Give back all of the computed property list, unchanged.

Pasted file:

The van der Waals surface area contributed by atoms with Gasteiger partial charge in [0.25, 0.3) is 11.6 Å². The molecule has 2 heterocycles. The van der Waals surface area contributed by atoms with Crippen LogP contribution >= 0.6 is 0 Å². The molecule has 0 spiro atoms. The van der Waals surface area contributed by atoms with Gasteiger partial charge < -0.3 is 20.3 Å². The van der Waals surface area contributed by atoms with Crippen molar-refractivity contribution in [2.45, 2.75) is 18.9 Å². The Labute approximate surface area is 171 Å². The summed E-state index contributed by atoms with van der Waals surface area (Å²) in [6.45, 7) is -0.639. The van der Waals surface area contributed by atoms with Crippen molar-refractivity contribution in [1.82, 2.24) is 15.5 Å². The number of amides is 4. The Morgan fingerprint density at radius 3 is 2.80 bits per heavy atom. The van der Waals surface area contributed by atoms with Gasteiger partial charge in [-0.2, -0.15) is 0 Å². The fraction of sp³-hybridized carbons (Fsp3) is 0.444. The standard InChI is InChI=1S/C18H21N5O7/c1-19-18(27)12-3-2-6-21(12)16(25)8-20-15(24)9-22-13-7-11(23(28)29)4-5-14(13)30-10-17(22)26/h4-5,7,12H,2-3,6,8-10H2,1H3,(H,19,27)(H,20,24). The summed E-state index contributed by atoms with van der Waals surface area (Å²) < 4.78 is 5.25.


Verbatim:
The van der Waals surface area contributed by atoms with Gasteiger partial charge in [0.25, 0.3) is 11.6 Å². The molecule has 2 heterocycles. The van der Waals surface area contributed by atoms with Crippen LogP contribution >= 0.6 is 0 Å². The molecule has 0 spiro atoms. The van der Waals surface area contributed by atoms with Gasteiger partial charge < -0.3 is 20.3 Å². The van der Waals surface area contributed by atoms with Crippen molar-refractivity contribution in [2.45, 2.75) is 18.9 Å². The Labute approximate surface area is 171 Å². The summed E-state index contributed by atoms with van der Waals surface area (Å²) in [6.45, 7) is -0.639. The van der Waals surface area contributed by atoms with Crippen molar-refractivity contribution in [1.82, 2.24) is 15.5 Å². The number of amides is 4. The Morgan fingerprint density at radius 3 is 2.80 bits per heavy atom. The van der Waals surface area contributed by atoms with Gasteiger partial charge in [-0.2, -0.15) is 0 Å². The fraction of sp³-hybridized carbons (Fsp3) is 0.444. The standard InChI is InChI=1S/C18H21N5O7/c1-19-18(27)12-3-2-6-21(12)16(25)8-20-15(24)9-22-13-7-11(23(28)29)4-5-14(13)30-10-17(22)26/h4-5,7,12H,2-3,6,8-10H2,1H3,(H,19,27)(H,20,24). The summed E-state index contributed by atoms with van der Waals surface area (Å²) < 4.78 is 5.25.